Comment by V the K — April 8, 2009 @ 9:48 am - April 8, 2009

  17. Since when is being right wing illegitimate?

    Since I won.

    Comment by B. Obama — April 8, 2009 @ 10:11 am - April 8, 2009

  18. Dude.

    You don’t get it. Rep. Frank is a liberal and hence better and smarter than the common people. He cares. So any question of him has to be a unfair and possibly homophobic attack. You need to understand he cares about us lackeys and therefore can not be questioned by us little people.

    Next thing you’ll think the money you earn is really yours! Bow respectfully to your masters and shut up now like a good peasant.

    Comment by Kevin — April 8, 2009 @ 10:14 am - April 8, 2009

  19. The Barney Franks of the world don’t even entertain the possibility that anything they did played a role in all of this. It’s just a fact-beyond-question that we’re where we’re at because of deregulation — period, end of story.

    Of course he won’t engage critics. He has nothing to engage them with. The same thing happened on O’Reilly’s show when O’Reilly challenged Rep. Frank to “be man enough” to admit his own role in pumping up the subprime housing sector and resisting reform of the GSEs.

    Frank simply brushed this comment aside as a slight against his sexual orientation — when that had nothing whatsoever to do with what O’Reilly said.

    The left has gone from saying that Gramm-Leach-Bliley did this (which always was a ridiculous charge — the vast majority of the troubled firms didn’t even take advantage of the vertical integration allowed by the law) to saying that the Commodity Futures Modernization Act of 2000 was the culprit.

    But this is just as spurious — particularly if the aim is to place the blame on Republicans (as this particular amendment was supported by all but 9 House Democrats and passed with unanimous consent in the Senate). Beyond that, the chief criticism of this law was the “Enron Loophole” which exempted OTC energy trades — which may be a fair enough criticism, but it played no role in any of this.

    Thus far, the best layman-level primer I’ve seen on the financial meltdown has Stanford economist John B. Taylor’s little handbook “Getting Off Track.” I highly recommend it to anybody who wants to gain a real understanding of all the factors which played into this — written from a decidedly apolitical point of view.

    Dr. Taylor has plenty of scorn for the private-sector financial services industry, the social engineers like Frank, and an overactive Fed.

    Comment by Scott — April 8, 2009 @ 10:15 am - April 8, 2009

  20. Of course, one is right to call Frank a bully, but you have to give the devil his due. Frank has developed perfect pitch for hearing the word or phrase which he can use turn the argument back on the “accuser” and box him into taking the defense.

    One of the reasons “formal debate” rules were established is because of people who had honed the art of verbal thrust and parry to avoid the essence of the debate.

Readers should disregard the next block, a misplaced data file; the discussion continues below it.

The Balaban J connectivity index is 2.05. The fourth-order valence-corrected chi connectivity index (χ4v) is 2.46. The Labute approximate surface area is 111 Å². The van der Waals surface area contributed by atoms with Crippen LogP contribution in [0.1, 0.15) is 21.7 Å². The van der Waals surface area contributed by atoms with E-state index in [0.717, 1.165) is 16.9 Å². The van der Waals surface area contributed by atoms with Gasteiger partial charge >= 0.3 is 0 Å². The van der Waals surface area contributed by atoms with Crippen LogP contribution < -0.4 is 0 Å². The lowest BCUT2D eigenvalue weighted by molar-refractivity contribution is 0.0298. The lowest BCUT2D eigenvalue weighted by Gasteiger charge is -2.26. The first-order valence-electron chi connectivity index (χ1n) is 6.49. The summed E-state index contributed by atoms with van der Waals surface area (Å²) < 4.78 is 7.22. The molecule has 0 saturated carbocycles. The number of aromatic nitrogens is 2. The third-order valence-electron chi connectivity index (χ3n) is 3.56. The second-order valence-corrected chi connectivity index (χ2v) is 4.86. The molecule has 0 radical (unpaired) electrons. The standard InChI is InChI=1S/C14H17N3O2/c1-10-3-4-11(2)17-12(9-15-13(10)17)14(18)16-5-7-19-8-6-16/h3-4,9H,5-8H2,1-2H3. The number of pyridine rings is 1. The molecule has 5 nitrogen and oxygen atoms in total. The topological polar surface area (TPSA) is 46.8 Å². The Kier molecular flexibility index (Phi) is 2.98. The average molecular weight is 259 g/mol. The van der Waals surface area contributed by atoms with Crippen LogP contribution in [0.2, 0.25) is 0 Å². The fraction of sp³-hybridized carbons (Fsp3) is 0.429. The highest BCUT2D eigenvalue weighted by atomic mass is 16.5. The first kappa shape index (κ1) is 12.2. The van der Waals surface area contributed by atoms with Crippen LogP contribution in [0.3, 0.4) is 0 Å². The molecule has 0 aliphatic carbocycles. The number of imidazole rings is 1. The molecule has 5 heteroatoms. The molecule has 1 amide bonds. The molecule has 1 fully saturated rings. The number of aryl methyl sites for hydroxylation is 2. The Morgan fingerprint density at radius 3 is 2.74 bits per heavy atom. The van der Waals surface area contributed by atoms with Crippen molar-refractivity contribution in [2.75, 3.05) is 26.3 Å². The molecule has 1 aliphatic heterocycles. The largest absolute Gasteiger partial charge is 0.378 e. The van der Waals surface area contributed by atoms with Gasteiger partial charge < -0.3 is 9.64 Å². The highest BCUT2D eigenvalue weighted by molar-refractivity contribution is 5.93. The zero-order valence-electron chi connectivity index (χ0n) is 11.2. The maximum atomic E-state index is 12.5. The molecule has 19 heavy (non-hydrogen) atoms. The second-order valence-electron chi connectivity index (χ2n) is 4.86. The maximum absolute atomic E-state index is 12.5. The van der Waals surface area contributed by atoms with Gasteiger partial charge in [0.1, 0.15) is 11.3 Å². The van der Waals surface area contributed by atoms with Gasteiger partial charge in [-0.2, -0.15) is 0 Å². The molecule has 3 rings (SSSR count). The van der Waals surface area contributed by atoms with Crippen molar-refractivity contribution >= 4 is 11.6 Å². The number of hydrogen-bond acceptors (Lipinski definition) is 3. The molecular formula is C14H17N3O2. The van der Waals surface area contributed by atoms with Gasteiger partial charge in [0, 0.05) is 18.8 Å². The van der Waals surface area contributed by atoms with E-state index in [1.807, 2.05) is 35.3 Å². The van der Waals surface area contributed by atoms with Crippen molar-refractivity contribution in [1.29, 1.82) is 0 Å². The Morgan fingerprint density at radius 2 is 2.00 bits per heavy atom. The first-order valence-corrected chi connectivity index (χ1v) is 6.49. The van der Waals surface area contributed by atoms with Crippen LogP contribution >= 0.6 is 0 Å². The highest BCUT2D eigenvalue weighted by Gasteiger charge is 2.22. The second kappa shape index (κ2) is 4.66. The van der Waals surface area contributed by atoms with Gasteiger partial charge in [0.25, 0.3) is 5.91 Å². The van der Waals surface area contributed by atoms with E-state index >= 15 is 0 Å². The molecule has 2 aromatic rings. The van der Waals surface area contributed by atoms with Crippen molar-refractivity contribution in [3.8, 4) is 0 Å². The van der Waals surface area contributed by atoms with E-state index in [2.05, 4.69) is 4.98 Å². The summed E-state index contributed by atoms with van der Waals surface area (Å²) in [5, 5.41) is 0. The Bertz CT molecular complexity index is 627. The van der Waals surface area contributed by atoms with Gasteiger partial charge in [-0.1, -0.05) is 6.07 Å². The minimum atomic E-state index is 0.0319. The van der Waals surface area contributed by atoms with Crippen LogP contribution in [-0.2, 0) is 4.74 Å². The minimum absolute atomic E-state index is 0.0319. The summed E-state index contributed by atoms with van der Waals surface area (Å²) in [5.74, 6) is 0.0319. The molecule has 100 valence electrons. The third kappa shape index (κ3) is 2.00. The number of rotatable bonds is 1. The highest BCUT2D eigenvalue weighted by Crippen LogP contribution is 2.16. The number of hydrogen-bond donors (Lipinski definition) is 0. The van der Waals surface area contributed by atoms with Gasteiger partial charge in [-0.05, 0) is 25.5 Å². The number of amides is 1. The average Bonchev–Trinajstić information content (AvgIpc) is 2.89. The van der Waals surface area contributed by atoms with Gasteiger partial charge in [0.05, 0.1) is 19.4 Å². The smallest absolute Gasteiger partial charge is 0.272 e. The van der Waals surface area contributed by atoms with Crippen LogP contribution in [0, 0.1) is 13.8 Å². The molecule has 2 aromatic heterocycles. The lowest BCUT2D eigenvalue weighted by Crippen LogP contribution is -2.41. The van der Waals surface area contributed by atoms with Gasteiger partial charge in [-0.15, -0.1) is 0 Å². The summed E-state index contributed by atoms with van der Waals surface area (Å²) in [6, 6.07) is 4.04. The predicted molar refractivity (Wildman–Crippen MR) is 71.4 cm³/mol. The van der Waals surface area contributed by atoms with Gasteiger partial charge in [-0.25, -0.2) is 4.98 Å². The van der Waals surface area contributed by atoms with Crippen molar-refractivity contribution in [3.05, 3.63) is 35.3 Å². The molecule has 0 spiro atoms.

The Harvard student walked straight into Frank’s open jaws. He asked a rhetorical question and he got steamrollered in the answer. Vintage Frank. You see it every time the man is attacked.

    Comment by heliotrope — April 8, 2009 @ 10:27 am - April 8, 2009

  21. Barney Frank, Chris Dodd and the rest of the Democrats will never acknowledge the central role they played in the financial meltdown. And why should they? They have the MSM in their pocket, they have a substantial portion of the population still staring in an adoring and Zen-like fashion at Obama and full control of our government.

    It’s up to the conservative bloggers, like Gay Patriot and so many others to keep up the fight for the truth. God bless you all.

    Comment by Ralph — April 8, 2009 @ 10:28 am - April 8, 2009

  22. “Since when is being right wing illegitimate?”

    Since the election of Teh Won, and Democratic majorities in both Houses of Congress.

    Comment by JorgXMcKie — April 8, 2009 @ 10:34 am - April 8, 2009

  23. Thank you for the apostrophe footnote at the bottom. That is so true, it was a “test of leadership” blah blah blah for Bush to admit error and accept blame, and a failure if he would not.

    Where is the media on the Democrats’ and the GSEs?

    Comment by newpetrol — April 8, 2009 @ 10:39 am - April 8, 2009

  24. Why the left loves Barney Frank…

    Frank often resorts to this tactic but even though he was quite obnoxious in this clip – the audience was even worse. What kind of person(s) cheers as a politician bullys a student? It was also a bit much to hear Frank accuse the student of being disingenuous; I think most people watching this exchange would say Frank was the one being disingenuous.

    Comment by ADK46er — April 8, 2009 @ 10:45 am - April 8, 2009

  25. Frank and the Democrats insisted that people who could not and cannot pay back loans nevertheless recieve the loans. HE PANDERED TO A VOTING BLOCK.
    Upon being warned about the impending disaster of FANNIE AND FREDDIE, Frank denied any problems and slept with a gay exec of Freddie who was earning MILLIONS and MILLIONS that we had to bail out.
    Meanwhile Maxine Waters said questioning Franklin Raines was a lynching.
    The simple answer here is that Liberals are just dishonest.
    A convincing lie, a bullying lie and a well told re-told lie is nevertheless a lie.
    And Frank is a liar,.
    So natrually, I am a homophobe or someother non-existant PHOBE.

    Comment by gus — April 8, 2009 @ 10:55 am - April 8, 2009

  26. #22 – “Where is the media on the Democrats’ and the GSEs?”

    They all have their collective noses up The Snob’s backside, in case you haven’t noticed. The squeals of delight from PMSNBC and CNN indicate that the pajama party has reached full tilt.

    Regards,
    Peter H.

    Comment by Peter Hughes — April 8, 2009 @ 11:09 am - April 8, 2009